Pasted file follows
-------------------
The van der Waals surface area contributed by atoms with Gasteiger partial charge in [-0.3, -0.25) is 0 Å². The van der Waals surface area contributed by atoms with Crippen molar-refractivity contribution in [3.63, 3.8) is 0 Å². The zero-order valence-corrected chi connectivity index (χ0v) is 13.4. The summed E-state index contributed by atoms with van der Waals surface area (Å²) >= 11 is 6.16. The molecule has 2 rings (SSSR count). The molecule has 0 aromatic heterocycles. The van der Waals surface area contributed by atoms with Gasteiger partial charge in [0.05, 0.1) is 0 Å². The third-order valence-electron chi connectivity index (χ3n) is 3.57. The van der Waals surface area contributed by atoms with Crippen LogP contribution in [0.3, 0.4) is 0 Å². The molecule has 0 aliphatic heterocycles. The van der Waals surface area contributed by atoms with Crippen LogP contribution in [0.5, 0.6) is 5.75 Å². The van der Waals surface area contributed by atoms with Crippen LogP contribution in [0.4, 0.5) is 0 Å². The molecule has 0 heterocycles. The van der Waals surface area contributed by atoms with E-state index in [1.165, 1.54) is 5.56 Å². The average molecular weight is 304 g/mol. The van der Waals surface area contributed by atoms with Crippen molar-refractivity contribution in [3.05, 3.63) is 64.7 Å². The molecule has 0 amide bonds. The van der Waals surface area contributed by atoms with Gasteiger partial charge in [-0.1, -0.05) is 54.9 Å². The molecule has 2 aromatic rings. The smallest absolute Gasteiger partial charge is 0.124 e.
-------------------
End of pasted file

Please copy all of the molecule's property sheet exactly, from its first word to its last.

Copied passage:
The van der Waals surface area contributed by atoms with Gasteiger partial charge in [-0.3, -0.25) is 0 Å². The van der Waals surface area contributed by atoms with Crippen molar-refractivity contribution in [3.63, 3.8) is 0 Å². The zero-order valence-corrected chi connectivity index (χ0v) is 13.4. The summed E-state index contributed by atoms with van der Waals surface area (Å²) >= 11 is 6.16. The molecule has 2 rings (SSSR count). The molecule has 0 aromatic heterocycles. The van der Waals surface area contributed by atoms with Gasteiger partial charge in [0.05, 0.1) is 0 Å². The third-order valence-electron chi connectivity index (χ3n) is 3.57. The van der Waals surface area contributed by atoms with Crippen LogP contribution in [0.3, 0.4) is 0 Å². The molecule has 0 aliphatic heterocycles. The van der Waals surface area contributed by atoms with Crippen LogP contribution in [0.5, 0.6) is 5.75 Å². The van der Waals surface area contributed by atoms with Crippen LogP contribution in [0.4, 0.5) is 0 Å². The molecule has 0 heterocycles. The van der Waals surface area contributed by atoms with E-state index in [1.165, 1.54) is 5.56 Å². The average molecular weight is 304 g/mol. The van der Waals surface area contributed by atoms with Crippen molar-refractivity contribution in [3.05, 3.63) is 64.7 Å². The molecule has 0 amide bonds. The van der Waals surface area contributed by atoms with Gasteiger partial charge in [-0.1, -0.05) is 54.9 Å². The molecule has 2 aromatic rings. The smallest absolute Gasteiger partial charge is 0.124 e.